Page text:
Thursday, 4 p.m.
Sue, the kitchen manager at the Wagon Wheel Restaurant, glanced at the clock. Pierson’s Produce would be calling soon for the weekend order. She pulled out a notepad and began to make a quick list. It was going to be a busy weekend—the homecoming game at the college would be bringing in lots of business. She’d better order an extra case of lemons for iced tea and lettuce for salads.
Sue didn’t have time to take inventory, so she tried to picture the storeroom as it looked when she last peeked in. She was sure they had lettuce—or was that cabbage she saw? No, it had to be lettuce. Maybe she’d only order one case for the weekend. They were fine on parsley; no need to order that. But kiwis—that new fruit salad on the menu was popular, so she added kiwis to the list.
Sue was putting the final items on her list when George, the general manager, tapped at her office door. He carried a report in his hand and he didn’t look happy.
“Have you seen this report, Sue?” he asked. “Our food costs are on the high side, and it looks like produce is the culprit. It’s up to 9.5 percent, and it should be down around 7.5 percent. We really need to do something about that.”
“I’ll take care of it,” she said.
Just then the phone rang. It was Alan from Pierson’s Produce, calling for the order.
“Just the man I wanted to talk to,” said Sue. She explained George’s concern about the produce costs and wondered what Alan could do to help. She could hear him tapping away at his computer keyboard.
“Well, you know, it’s the end of the season and prices are higher now, Sue,” he said. “But, looking at your past orders, I see you’ve been paying $22 a case for fancy lemons. If you like, I can get you lemons for … how does $14 a case sound?”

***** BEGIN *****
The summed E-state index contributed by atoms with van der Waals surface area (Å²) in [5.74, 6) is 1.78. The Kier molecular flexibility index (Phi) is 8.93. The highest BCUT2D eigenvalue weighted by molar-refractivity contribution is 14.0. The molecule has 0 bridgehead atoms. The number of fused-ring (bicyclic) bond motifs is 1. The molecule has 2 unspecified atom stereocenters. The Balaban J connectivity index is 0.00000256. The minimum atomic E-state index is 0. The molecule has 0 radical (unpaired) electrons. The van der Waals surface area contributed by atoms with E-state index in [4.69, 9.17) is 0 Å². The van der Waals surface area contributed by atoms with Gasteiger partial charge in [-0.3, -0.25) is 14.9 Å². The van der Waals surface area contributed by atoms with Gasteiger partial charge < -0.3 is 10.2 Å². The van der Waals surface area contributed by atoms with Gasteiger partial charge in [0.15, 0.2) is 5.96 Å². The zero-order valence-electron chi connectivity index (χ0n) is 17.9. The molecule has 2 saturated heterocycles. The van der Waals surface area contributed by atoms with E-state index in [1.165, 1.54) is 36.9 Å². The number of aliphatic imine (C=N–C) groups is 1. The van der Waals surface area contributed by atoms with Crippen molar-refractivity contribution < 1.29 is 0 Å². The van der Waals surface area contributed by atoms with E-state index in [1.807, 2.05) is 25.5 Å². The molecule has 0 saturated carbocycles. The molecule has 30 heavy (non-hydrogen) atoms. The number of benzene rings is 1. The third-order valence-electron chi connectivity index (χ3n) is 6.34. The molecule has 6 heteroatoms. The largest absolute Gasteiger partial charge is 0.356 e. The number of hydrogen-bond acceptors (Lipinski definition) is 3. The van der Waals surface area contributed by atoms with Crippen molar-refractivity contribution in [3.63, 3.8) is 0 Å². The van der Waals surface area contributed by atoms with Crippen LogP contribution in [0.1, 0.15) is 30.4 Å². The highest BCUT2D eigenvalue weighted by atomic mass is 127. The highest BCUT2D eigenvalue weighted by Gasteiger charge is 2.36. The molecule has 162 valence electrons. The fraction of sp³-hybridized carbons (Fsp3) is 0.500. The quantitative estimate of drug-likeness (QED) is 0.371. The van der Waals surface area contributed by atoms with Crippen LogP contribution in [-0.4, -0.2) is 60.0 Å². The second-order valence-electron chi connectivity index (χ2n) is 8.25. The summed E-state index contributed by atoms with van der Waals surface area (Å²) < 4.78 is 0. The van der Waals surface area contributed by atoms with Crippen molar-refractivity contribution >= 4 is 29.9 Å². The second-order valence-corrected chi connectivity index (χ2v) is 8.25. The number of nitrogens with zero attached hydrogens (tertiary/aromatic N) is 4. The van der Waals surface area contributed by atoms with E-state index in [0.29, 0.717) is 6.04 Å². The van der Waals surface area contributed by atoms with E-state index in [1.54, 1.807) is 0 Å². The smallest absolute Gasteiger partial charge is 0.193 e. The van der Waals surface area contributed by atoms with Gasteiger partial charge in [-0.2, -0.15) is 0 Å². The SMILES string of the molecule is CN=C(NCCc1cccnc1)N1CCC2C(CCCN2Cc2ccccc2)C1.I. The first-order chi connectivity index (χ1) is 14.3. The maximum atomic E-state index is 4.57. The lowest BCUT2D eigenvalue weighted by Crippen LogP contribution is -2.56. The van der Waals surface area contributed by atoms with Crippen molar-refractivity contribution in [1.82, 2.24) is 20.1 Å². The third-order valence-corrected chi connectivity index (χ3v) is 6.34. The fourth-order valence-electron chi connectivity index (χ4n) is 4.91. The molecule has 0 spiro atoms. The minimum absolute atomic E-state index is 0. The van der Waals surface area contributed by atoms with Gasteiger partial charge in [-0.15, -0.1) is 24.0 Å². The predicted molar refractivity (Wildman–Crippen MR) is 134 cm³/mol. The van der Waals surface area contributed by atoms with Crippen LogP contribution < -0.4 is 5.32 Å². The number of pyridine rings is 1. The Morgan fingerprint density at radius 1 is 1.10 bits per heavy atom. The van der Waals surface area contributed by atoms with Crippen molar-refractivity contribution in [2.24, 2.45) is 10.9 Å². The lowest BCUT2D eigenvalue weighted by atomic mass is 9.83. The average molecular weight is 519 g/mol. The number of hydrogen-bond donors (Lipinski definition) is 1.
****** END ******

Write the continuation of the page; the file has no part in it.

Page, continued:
Sue didn’t even stop to ask what she might be getting for that price. Saving $8 a case was just what she wanted to hear. She agreed and ordered three cases of lemons, a case of lettuce—yes, only one, she told him—and two cases of kiwis. She checked the items off her notepad as Alan read back her order. She thanked him and hung up the phone. Then she turned her attention to other matters.
Monday, 4 p.m.
Sue looked up in surprise as George came into her office. He looked even more unhappy than he had last week, if that was possible. He shook a report under her nose.
“I thought you were going to take care of these produce costs,” he said. “These figures are even higher—11 percent! How could that happen?”
Sue looked confused. “I don’t know,” she stammered.
At that moment, Adrian, the chef, who had happened to hear George’s question as he was walking by, stuck his head in the door.
“I know how it happened,” Adrian said. “We ran out of lemons, lettuce, and parsley this past weekend and I had to send my people down to the grocery store to pick up produce—at retail prices! That’s what drove our costs up.”
“But I ordered lemons and lettuce on Thursday afternoon,” Sue replied. She showed him the torn-off page from her notepad. “Didn’t they get delivered?”
Adrian thought back. Yes, three cases of lemons had been received, but they were small and unattractive, obviously not the fancy lemons that the restaurant used to garnish its drinks. “I told the receiving clerk that the produce company must have sent us the wrong lemons and told him to send them back,” Adrian said. “They definitely weren’t the lemons on our specifications.”
Sue groaned. So much for the $8 a case savings on lemons. She guessed she should have told the receiving clerk what to expect.
Adrian continued. “As for the rest of the order, the restaurant got only half the lettuce it needed, and no parsley at all. We had to garnish the Eggs Benedict with scallions until someone could get to the market and buy some parsley.” He laughed. “But boy, do we have kiwis to spare. We already had one case. I don’t know how we’re going to use up two more cases before they go bad.”
George looked at Sue for an explanation. “I’m sure this is an isolated incident,” he began.
Adrian laughed again and said, “It happens more often than you think. Why don’t you ask her about the time we ended up with Florida oranges for our garnishes instead of California oranges?”
Sue glared at Adrian, and George looked at both of them.
“I think it’s time we sat down and reviewed some purchasing procedures around here,” he said.
Issues discussed in the case study:
1. What standard purchasing control practices could Sue have followed that would have prevented the high produce costs?2. What was right or wrong about the chef’s actions to remedy the situation?3. What steps can Sue take to reduce produce costs in the future?
Source: Case Number: 4656CA
The following industry experts helped generate and develop this case: Timothy J. Pugh, East Lansing, Michigan; and Lawrence E. Ross, Professor, Florida Southern College, Lakeland, Florida.